Unseasonably warm weather linked to MS symptoms
By Jim Kling
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Warm-weather events, even just unseasonably warm spells, may exacerbate multiple sclerosis (MS) symptoms and may lead to more acute care visits, according to an analysis of patients at the Palo Alto (Calif.) Veterans Affairs clinic. The findings could have implications for patient management, especially in the wake of global warming that will make such patterns more frequent.
“I think there’s also a potentially important role here for health care providers to have frank discussions with their MS patients about precautions that they can take when temperatures are warmer than expected,” said Holly Elser, PhD, during a presentation of the study at the 2021 annual meeting of the American Academy of Neurology. Dr. Elser is a medical student at Stanford (Calif.) Medical Center.
The study got its start when Dr. Elser had a patient with MS in for a wellness visit. “She and I were discussing how her symptoms had progressed since her last visit and how she was managing at home. She mentioned offhandedly, ‘you know, my MS gets really bad when it’s hot outside,’ ” said Dr. Elser. She added that heat sensitivity is a well-understood clinical feature of MS, with 80% of patients experiencing heat sensitivity, but there have been few studies on weather and temperature and their impact on the disease.
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To Dr. Elser’s surprise, the increase in urgent care visits wasn’t linked to absolute temperature. Rather, visits spiked when there was a high-end deviation from the expected temperature, defined as occurring during a month when the average local temperatures were 1.5° C above the long-term average. “The best [explanation] I can come up with is that patients with MS, especially those who’ve been living with it for a long time, can sort of anticipate that they need to protect themselves when it’s hot outside. But when it’s a little bit warmer than you’re expecting, perhaps there’s some behavioral component where you walk outside in the winter wearing too many layers and then walk into a heated storefront, and you get really, really hot all of a sudden. So I think that there is potentially a behavioral mechanism where you just expect the weather to be a little bit cooler than it actually is. Another explanation, which is sort of theorized in the literature on temperature and violence, is that perhaps we actually habituate to certain temperatures during certain seasons based on where we live, and the deviation in and of itself is enough to sort of trigger physiological and behavioral changes,” said Dr. Elser.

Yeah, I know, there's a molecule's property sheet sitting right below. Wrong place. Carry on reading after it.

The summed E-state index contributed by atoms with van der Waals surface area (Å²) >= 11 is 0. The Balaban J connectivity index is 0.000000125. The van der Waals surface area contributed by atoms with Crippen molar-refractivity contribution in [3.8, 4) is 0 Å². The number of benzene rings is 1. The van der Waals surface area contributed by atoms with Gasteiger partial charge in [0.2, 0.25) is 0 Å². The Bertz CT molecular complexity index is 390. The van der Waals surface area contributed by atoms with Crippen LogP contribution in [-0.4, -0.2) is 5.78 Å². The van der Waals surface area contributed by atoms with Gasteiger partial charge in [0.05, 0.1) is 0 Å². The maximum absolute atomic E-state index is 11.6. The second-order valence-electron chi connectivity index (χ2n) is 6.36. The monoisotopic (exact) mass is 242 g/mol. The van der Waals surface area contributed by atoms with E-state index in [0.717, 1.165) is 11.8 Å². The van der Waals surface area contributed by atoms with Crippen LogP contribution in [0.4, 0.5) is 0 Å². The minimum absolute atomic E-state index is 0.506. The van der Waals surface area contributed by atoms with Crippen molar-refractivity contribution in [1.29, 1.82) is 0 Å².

Research that sheds light on the impact of rising temperatures on MS patients’ use of health care services is critical because it can inform anticipatory guidance we give to patients.
The study was a welcome addition to the literature, according to Altaf Saadi, MD, who moderated the session. “Research that sheds light on the impact of rising temperatures on MS patients’ use of health care services is critical because it can inform anticipatory guidance we give to patients. It can also inform conversations we have with policy makers about climate change so we can turn research like this into policies to help the most patients possible,” Dr. Saadi said in an interview. She is a general neurologist and health services researcher at Massachusetts General Hospital and instructor of neurology at Harvard Medical School, both in Boston.
The researchers analyzed data from 75,395,334 individuals, 106,225 with MS, age 18-64, who were followed between 2003 and 2017. Dr. Elser presented the results graphically, both overall and for men and women individually. The findings were similar between men and women, and the strongest effects of weather were associated with visits among individuals aged 56-64 years. “This may be a function of the accrual of disability related to MS over time as the disease progresses, or the accrual of comorbidities, or some combination,” said Dr. Elser. “In general, our results underscore a point that has been made previously in the literature, which is that it’s important to recognize that some individuals may be uniquely susceptible to changes in weather [or] climate based on preexisting conditions.”
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The study was limited by having no direct measure of MS symptoms or disease burden, relying on health care visits as a proxy.
The study received funding from the National Institutes of Environmental Health Sciences, the National Institutes on Drug Abuse, and Stanford University. Dr. Elser and Dr. Saadi have no relevant financial disclosures.